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Gary Howey

” IN 2017

A Dog Can teach a Hunter A Lot By Gary Howey

Entered by Gary Howey

Former tournament angler, hunting and fishing guide. Inducted into the National Freshwater Fishing "Hall of Fame" in 2017. Active member of the Association of Great Lakes Outdoor Writers (AGLOW), Past Executive Director (AGLOW). Howey has been an outdoor communicator since 1980 with his award winning syndicated "Of the Outdoors" columns appearing in magazine, newspapers, and tabloids throughout he upper Midwest and nationally.

November 5, 2015

I hope that prior to the opening of the season; you and your dog have gotten out doing some walking to get in shape.

As anyone who has hunted behind a dog, a dog, one that is in good shape and well-trained, makes for a great hunt and much more effective than simply wondering around in the field hoping to stumble onto a bird.

Over the years, I have hunted over all types of dogs, had some great hunts as well as frustrating ones when a dog we were hunting behind, was out of control.

I have also hunted with all types of hunters, from the very new to the seasoned pro and found out some of these hunters could learn a lot by simply paying attention to their dog.

Take for instance one hunt in a huge CRP field where we were hunting with a yellow Lab.

It’s a fact, all dogs don’t work the same, all hunting differently, some in high gear, bounding through the tall grass while others will methodically work their way through it, nose just inches above the ground trying to pick up the birds scent.

My dog’s nose was close to the ground, his tail whirling in a tight circle as he worked through the field, going back and forth in front of the hunters.

Unfortunately, the owner of another dog was always yelling at the top of his lungs, or blowing his dog whistle, attempting to get his dog to hunt in front of him and nowhere else.

The dog knew better, as he hot on the trail and knew where the birds were, which was not in front of his owner. This was an owner who thought he was a whole lot smarter than his dog and wanted it to hunt where he was hunting.

When the owner headed for the dog, with one thing on his mind and that was not to flush a bunch of birds but to reprimand the dog.

Double Point

Double Point

When he charged over to drag his dog back, he stumbled into the birds the dog was working, totally screwing up our entire hunt, as the birds out in front of the dog erupted from the cover, startling the angry hunter and putting the birds out of range of the rest of the hunting party.

Sometimes, we humans forget that, even though we have a larger brain than a dog, and can work out some of the most complex problems in the world, other critters in the animal kingdom are better suited for some jobs than we are.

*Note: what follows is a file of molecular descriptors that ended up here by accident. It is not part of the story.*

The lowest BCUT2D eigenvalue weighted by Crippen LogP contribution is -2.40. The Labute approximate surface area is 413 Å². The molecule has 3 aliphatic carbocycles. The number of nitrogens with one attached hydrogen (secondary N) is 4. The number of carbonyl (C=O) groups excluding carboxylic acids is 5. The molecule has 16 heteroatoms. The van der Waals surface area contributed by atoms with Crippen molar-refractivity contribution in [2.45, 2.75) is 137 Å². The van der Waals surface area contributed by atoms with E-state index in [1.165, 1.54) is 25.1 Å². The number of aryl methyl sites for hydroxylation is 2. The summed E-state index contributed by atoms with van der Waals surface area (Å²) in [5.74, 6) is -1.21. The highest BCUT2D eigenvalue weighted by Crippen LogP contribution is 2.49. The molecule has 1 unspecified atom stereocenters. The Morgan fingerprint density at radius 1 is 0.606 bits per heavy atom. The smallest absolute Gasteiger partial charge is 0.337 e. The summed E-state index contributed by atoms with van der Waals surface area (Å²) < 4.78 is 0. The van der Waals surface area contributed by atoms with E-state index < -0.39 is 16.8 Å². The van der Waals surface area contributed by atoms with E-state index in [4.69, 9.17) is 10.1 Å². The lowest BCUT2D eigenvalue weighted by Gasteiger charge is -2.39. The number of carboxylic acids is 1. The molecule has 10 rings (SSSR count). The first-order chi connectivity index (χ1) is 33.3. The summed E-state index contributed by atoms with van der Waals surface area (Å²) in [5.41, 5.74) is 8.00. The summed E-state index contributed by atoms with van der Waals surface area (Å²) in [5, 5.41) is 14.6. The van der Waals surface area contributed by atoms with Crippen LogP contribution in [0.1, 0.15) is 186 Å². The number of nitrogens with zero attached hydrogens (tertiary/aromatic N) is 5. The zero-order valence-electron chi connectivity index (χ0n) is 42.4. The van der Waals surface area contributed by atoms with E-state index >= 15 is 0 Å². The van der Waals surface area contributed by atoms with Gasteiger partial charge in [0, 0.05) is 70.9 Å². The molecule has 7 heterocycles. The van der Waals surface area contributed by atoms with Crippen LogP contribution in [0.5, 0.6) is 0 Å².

Over the years, after making several blunders myself, one of which was very similar to the hunter above, I have learned to follow the dog, no matter what direction he is going.

A dog’s nose is a hunter’s best friend and by following the dog instead of forcing it to follow you, your hunt will be more successful.

There is nothing that says we have to hunt straight across a field. In fact, it is better, especially in the late season to zig zag across the field. You are covering more of the field hunting this way. By doing this, you may make those birds that have buried themselves deep in the grass, nervous hoping you will walk by them. Once the dog zeroes in on the birds, the hunters can move up and let the dog flush the birds in front of the hunters, giving you and your hunting partners better shot opportunities

With your dog under control, he is not going to range out too far ahead and screw up the hunt you have waited for all year. The best way to hunt a field, is to allow the dog to lead the way and take you to the birds.

I once hunted with a friend whose black Lab would hit the field on a dead run with his owner not too far behind him. This meant both the dog and the hunter were way out ahead of the other hunters, which is not only a pain for the other hunters; it is also down right dangerous!

I had several suggestions as to what my friend could do to control the dog. One was to use a training collar on the dog, which he did not like. The other was to sell me the dog and I would shoot it putting it out of its misery. He was not too keen on that idea either!

As any good hunter should know, we need to start the dog with the wind in his face, and once you head him into the wind, it’s the dogs show.

After that, all you need to do is to get in behind your dog, be aware of where the other hunters are, know your shooting lanes, keeping the dog under control, and to praise your dog when he does a good job.

Praising the dog is important, as they want to please you, with every dog screwing up from time to time. The times when the dog doesn’t do everything perfectly, it’s important to keep your cool as your dog will become a much better hunter when you talk calmly to them when they mess up rather than raising your voice and jumping all over them.

I have seen hunting dogs ruined, by hunters that were too rough on their dogs, at times being down right mean, causing the dog to become timid.

Even though we may not speak the same language as our dogs, listen to what your dog is telling you when you are out hunting, not only will you come out of the experience a more intelligent hunter by listening to your dog, you will have a more successful hunt!

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